The Kennedys raised son Cordell Kennedy, Jr., in this house. During the late 1960s he served as a statewide coordinator for Rev. Martin Luther King, Jr.’s Southern Christian Leadership Conference (SCLC).
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Rev. Cordell Kennedy (died April 1, 1970) came to Charlotte in 1949 from Rogersville, Tennessee. In 1955 he was installed as pastor at Grier Heights Presbyterian Church, the largest church in the big African American neighborhood of Grier Heights on Charlotte’s east side. He took a leadership role in the regional governing body of the black Presbyterian Church, serving as Moderator of the Catawba Synod in 1964. Rev. Kennedy passed away in 1970 at the age of 56.
Ruth Ezell Kennedy (9.29.1910 – 2.16.1994) was a life-long Charlottean. After graduating from Winston Salem Teachers College (now Winston Salem State University), she joined the Charlotte school system in 1934. Like her husband she was an active Presbyterian — as were many residents in this neighborhood developed by Presbyterian minister and college president H.L. McCrorey. At Seventh Street Presbyterian Church downtown (now First United Presbyterian) she served in many volunteer roles including as Deacon and Elder. She and her husband raised one son, Cordell H. Kennedy, Jr.
In the mid 1960s, soon after graduating from West Charlotte High, Cordell Kennedy, Jr., went to work for the Southern Christian Leadership Conference (SCLC). Civil Rights activist Martin Luther King, Jr., had set up the organization to carry out voter education and coordinate other Civil Rights work. In 1965 the Charlotte Observer listed young Cordell Kennedy as a “SCLC field worker” when he was arrested in Plymouth, North Carolina, while picketing for year-round voter registration. A 1966 “Voter Education Project” proposal drafted by SCLC official Hosea Williams showed Kennedy as “assistant to the state field secretary” for North Carolina. In 1968 Kennedy was in Hillsborough, North Carolina, helping organize student demonstrators. Rev. King fell to an assassin’s bullet that spring; a year later Cordell Kennedy, Jr., served as coordinator and spokesperson for a planned march from Asheville to Raleigh commemorating the anniversary of King’s death.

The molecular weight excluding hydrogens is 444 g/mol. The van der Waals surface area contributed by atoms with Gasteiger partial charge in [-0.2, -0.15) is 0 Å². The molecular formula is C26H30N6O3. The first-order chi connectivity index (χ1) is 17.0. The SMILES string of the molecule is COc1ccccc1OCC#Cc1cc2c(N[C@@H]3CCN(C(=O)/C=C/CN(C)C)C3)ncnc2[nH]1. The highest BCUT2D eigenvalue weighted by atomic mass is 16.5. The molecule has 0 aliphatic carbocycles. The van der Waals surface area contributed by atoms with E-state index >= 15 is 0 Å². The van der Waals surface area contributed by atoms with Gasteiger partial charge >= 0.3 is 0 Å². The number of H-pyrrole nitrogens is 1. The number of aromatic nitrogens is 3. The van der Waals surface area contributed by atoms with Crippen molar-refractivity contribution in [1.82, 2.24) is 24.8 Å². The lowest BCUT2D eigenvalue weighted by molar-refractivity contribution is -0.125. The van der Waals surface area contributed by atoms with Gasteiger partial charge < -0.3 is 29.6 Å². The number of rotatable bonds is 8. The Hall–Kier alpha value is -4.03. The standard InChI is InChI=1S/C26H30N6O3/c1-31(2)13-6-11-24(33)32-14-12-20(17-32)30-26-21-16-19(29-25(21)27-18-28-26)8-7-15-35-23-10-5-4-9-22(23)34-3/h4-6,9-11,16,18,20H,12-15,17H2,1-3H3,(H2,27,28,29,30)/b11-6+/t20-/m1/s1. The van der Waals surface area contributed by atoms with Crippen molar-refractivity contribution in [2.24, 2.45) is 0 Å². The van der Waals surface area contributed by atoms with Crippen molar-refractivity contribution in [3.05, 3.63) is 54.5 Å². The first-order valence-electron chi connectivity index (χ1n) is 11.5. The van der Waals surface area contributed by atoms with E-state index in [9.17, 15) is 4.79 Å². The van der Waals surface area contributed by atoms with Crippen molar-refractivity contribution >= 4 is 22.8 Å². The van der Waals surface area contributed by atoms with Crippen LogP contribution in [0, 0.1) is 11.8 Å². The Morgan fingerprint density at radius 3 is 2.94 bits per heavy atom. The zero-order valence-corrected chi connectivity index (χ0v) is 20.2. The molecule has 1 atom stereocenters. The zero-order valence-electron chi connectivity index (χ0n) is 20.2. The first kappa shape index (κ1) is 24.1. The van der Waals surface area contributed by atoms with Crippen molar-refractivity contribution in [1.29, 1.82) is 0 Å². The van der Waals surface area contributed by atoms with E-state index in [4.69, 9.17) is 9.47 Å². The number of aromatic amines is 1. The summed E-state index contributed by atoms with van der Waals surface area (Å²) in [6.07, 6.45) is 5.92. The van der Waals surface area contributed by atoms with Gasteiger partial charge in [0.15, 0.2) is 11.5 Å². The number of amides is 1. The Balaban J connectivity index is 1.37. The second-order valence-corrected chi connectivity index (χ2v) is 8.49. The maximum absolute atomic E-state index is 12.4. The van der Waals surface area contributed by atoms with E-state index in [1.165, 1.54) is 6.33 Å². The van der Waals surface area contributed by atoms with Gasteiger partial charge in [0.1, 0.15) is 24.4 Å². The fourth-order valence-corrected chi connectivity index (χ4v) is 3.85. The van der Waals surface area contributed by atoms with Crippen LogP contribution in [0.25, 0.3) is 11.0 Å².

One-story Ranch style house in red brick. Gable roof with a prominent chimney at the west side. There are two large front “picture” windows. The house has metal sun-awnings over the front windows plus a similar metal awning supported by “wrought iron” columns that shades the front porch — likely added by the original owners in the 1960s.
Date issued: February 11, 1953
Owner: C. H. Kennedy
Contractor: Bob Allen Agency
Other permit info: to build residence
Building permit files, Robinson-Spangler Carolina Room, Charlotte Mecklenburg Library.
Kennedy, Ruth_Ezell, funeral program in the collection of McCrorey Heights resident Audwin L. Ross, 1804 Van Buren Avenue, Charlotte.
First appeared in city directory
1955 – Rev. Cardell (Cordell) H. Kennedy & Ruth E.
He: Chaplain, USA. She: Teacher, Alexander Street School
1961 – Rev. Cordell H. Kennedy: Pastor Grier Hghts Presby.
Mrs Ruth Kennedy: Teacher, Alexander Street School
City directory collection, Robinson-Spangler Carolina Room, Charlotte Mecklenburg Library.
“March Plans Are Revealed,” Statesville Record & Landmark, March 11, 1969. On-line at: https://www.newspapers.com/newspage/3660478/
Hosea L. Williams, “Proposal for March 12, 1966 – June 15, 1966 to Voter Education Project,” Department of Voter Registration and Political Education, Southern Christian Leadership Conference.” On-line at http://www.crmvet.org/docs/66_sclc_vep.pdf
“Church Will Install New Pastor Today,” Charlotte Observer, October 2, 1955.
“Howard Fuller Enters Hillsborough Protest,” Charlotte Observer, May 18, 1968.
“Mrs. King May Lead March,” Charlotte Observer, March 11, 1969.
“Presbyterian Church has Centennial,” Charlotte Observer, December 14, 1964.
“Reverend Kennedy, Presbyterian Minister,” Charlotte Observer, April 3, 1970.
“Twenty Pickets Arrested in Plymouth,” Charlotte Observer, October 31, 1965.
“Two Ministers Given Licenses,” Charlotte Observer, May 7, 1949.